PW! Update 1-14-2020

 
Prevention Works!
Prevention Works!
 
Mission: Prevention Works! is a coalition that promotes positive childhoods in Clallam County 

PW! Update 1-14-2020
 

ANNOUNCEMENTS 

PW!
February 26th from 4-6 p.m. 
Prevention Works! Annual Meeting 
 "Child Care Crisis in Clallam County". 
We will meet in the Linkletter Conf. Room in the basement at Olympic Medical Center 
All who are interested are encouraged to attend!
 

CALENDAR

January 15, 2020   11:00 AM 12:00 PM PST
Free CEBC Webinar: Secondary Traumatic Stress/Compassion Fatigue: This Is Hard, This Work That We Do, AND We Are Making A Difference 
Secondary Traumatic Stress/Compassion Fatigue (STS/CF) is the emotional, physical, and personal response to frequent exposure to and empathic engagement with individuals and families struggling with significant challenges in their lives. It is often referred to as the "emotional cost of caring." This webinar will explore STS/CF and other human services workplace stressors and how we can ultimately experience "compassion satisfaction," which is the key to thriving in the midst of this difficult work that we do. Real-time, on-the-job strategies will be examined, including self-awareness, self-regulation, emotional reflection, and the elicitation and amplification of good work. Participants will also be given references to an array of supervisory and organizational strategies that are foundational to mediating STS/CF.
This webinar is presented by Alan O'Malley-Laursen, MSW, LICSW.
Note- this is from CA, but it looks like we can register -FREE
January 21 2-4 p.m. Prevention Works! Child Care Task Force
Ann Chihan's office at Holy Trinity 301 Lopez - open to those interested in increasing child care options in Clallam County - if you cannot attend, but would like to be on mailing list for these meetings please sent Tracey a note at info@pw4kids.org 


January 23, 24, 30, and 31 YWCA 30 Hr Domestic Violence Victim Services Training
This training is for new and continuing domestic violence advocates, volunteers who want to work with YWCA, and professionals who serve the community who desire to be trauma-informed on how to provide services to domestic violence survivors. At the end of the training, participants are certified to provide domestic violence services in the State of WA if they operate under a DSHS domestic violence certified agency.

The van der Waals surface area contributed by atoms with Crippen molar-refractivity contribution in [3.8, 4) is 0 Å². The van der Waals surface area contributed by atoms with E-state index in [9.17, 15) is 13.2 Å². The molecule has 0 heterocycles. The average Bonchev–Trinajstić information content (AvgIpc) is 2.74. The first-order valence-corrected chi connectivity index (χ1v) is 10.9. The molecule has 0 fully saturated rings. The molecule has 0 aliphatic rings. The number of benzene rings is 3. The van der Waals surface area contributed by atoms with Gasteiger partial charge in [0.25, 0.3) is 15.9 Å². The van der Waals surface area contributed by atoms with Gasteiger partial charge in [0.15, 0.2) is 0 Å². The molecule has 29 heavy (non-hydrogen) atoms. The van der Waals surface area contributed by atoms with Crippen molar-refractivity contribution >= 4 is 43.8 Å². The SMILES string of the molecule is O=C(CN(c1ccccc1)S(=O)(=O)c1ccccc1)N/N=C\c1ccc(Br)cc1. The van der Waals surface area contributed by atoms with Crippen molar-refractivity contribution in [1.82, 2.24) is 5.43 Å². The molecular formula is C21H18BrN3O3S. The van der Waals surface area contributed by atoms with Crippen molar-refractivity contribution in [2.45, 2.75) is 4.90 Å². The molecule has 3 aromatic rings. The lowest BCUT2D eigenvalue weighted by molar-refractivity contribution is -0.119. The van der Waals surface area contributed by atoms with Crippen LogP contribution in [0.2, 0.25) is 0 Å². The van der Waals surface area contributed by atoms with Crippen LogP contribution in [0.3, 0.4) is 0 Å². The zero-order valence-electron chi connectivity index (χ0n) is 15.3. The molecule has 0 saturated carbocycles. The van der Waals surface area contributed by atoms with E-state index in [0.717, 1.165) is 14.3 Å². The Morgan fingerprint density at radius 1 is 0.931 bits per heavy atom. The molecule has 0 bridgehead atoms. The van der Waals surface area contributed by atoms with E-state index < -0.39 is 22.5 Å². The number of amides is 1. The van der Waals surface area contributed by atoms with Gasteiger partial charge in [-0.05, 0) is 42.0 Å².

Topics covered include: History of the Battered Women’s Movement, Domestic Violence 101, The Impact of Trauma and Domestic Violence on Children, Crisis Intervention, Empowerment Based Advocacy, Active Listening Skills, Legal and Court Systems, Panel Discussion from Professionals in the Field, Anti-Oppression & Cultural Competency, Advocacy Ethics, Working with Immigrant Communities, Safety Planning & Resources, Sexual Assault, Trafficking, and Exploitation, Working with LGBTQIA+ Communities, “In Her Shoes” Simulation Activity,     N.E.A.R.(Neuroscience, Epigenetics, Adverse Childhood Experiences and Resilience),        Trauma-Informed Care, Vicarious Trauma, Compassion Fatigue, & Burnout
If you or someone you know is interested in taking this training, please submit the registration form to education@ywcakitsap.org. Questions can also be submitted.
For future 30-hour trainings, please visit our website at http://www.ywcakitsap.org and check out our Education tab under Programs.


Tuesday, February 11, 2020 11:30 AM – 4 PM (PST)
2020 NW Children's Foundation Forum Community Trauma and Child Well-Being: A Deeper Dive into the Future of Healing
Washington State Convention Center & Webstream
Dr. Shawn Ginwright, Professor of Education and Africana Studies at San Francisco State University, as our keynote speaker, and Seattle pediatrician Dr. Ben Danielson as our panel moderator. Together, they’ll guide us through thought-provoking discussions, challenge our thinking and share their expert perspectives. Historical and intergenerational trauma is real and far reaching. The cumulative emotional wounding from generation to generation can contribute to many negative health outcomes for individuals including PTSD, depression and Type 2 diabetes – as well as impacting the community as a whole.

This year’s Forum will focus on the “how” of our work. How can we best understand and begin to address community trauma? What practical tools are available for those of us who work with children, youth and families to start the healing process?  
•  Delve into topics of racism, inequality and poverty and explore more collective approaches to healing.
•  Hear from a panel of community leaders who focus on healing in their approach to working with individuals, communities and systems.
•  Walk away with concrete strategies that support children and youth (and the adults working with them) in a holistic, strength-based way.
Space is limited! Tickets sell out quickly, so be sure to reserve your spot soon!  We have two opportunities: 
$40 In-Person at the Convention Center (includes lunch)